Information you can trust. COVID-19.
For the most current information on reported COVID-19 cases in Washington State, visit the Washington State Department of Health website.
Tri-State Memorial Hospital & Medical Campus is diligently working to respond to the evolving COVID-19 emergency. Tri-State Memorial Hospital's emergency response updates.
During this process, we will continue to inform our community of the implemented changes happening throughout our facility. All of our changes are to protect the health and safety of our patients, providers, employees, and the community.
- Tri-State COVID-19 Hotline: Call 509.769.2215, Monday - Sunday from 8:00 am - 5:00 pm. Our RN's that staff the Tri-State Hotline are here to answer the community members questions or concerns regarding COVID-19.
- Know the facts about COVID-19 directly from the Centers for Disease Control and Prevention (CDC). Learn More.
- Many of our community members have questions about COVID-19,learn answers to frequently asked questions directly from the CDC.
- Main Campus Open Entry Points
- Entry access points are open for patient use.
5 things your doctor wants you to know about COVID-19 from the Washington State Department of Health:
How to make your own face covering from the Surgeon General, Dr. Jerome Adams:
The CDC recommends wearing face coverings in a public setting where other social distancing measures are difficult to maintain (e.g., grocery stores and pharmacies). To find answers to frequently asked questions regarding cloth face coverings, please visit the CDC's website.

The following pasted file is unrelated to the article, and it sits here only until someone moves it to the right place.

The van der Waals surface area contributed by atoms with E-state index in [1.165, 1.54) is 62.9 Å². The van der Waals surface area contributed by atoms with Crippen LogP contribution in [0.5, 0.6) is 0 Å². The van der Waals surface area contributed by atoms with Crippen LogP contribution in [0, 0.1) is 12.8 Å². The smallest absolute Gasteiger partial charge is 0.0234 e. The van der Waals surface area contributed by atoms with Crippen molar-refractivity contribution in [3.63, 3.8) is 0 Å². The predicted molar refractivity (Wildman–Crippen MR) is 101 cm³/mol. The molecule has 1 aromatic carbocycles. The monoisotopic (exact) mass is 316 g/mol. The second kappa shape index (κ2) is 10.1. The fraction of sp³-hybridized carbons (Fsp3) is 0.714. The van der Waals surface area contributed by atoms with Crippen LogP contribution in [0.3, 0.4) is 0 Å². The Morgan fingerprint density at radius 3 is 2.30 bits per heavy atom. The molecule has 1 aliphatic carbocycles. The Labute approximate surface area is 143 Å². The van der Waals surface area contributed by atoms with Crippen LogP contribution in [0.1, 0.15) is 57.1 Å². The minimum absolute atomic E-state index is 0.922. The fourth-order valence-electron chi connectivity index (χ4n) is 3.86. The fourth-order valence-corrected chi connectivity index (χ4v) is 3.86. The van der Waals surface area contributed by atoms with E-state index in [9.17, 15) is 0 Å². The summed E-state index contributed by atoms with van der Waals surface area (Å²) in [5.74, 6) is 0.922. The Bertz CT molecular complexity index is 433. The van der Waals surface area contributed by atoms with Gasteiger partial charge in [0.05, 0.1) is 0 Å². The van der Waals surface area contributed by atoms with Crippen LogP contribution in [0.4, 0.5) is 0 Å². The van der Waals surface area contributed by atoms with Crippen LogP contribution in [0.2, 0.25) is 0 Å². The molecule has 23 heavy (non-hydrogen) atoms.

Are you concerned about COVID-19 symptoms? Use the online symptom checker from the Centers for Disease Control. The "Coronavirus Self-Checker" is a guide that helps you make decisions and seek appropriate medical care. The system is not intended for the diagnosis or treatment of disease or other conditions, including COVID-19. Click here to access the online symptom checker.
Q. What is COVID-19?
A. COVID-19 was first detected in Wuhan, China, in December 2019. On January 30, 2020 the International Health Regulations Emergency Committee of the World Health Organization declared the outbreak a “public health emergency of international concern.”
Q. How does COVID-19 spread?
A. The virus is thought to spread mainly from person-to-person. This is between people who are in close contact with one another (within about 6 feet) and through respiratory droplets produced when an infected person coughs or sneezes. If you believe that you may have the coronavirus, after calling to notify your primary care provider, follow these best practices from the Center for Disease Control and Prevention.
Q. What are the symptoms of COVID-19?
A. The most common symptoms include fever, cough, and shortness of breath. If you have developed symptoms and have been in close contact with a person known to have COVID-19 OR you have recently traveled from an area with widespread or ongoing community spread of COVID-19 please call your primary care provider or call the Washington State Department of Health at 1-800-525-0127.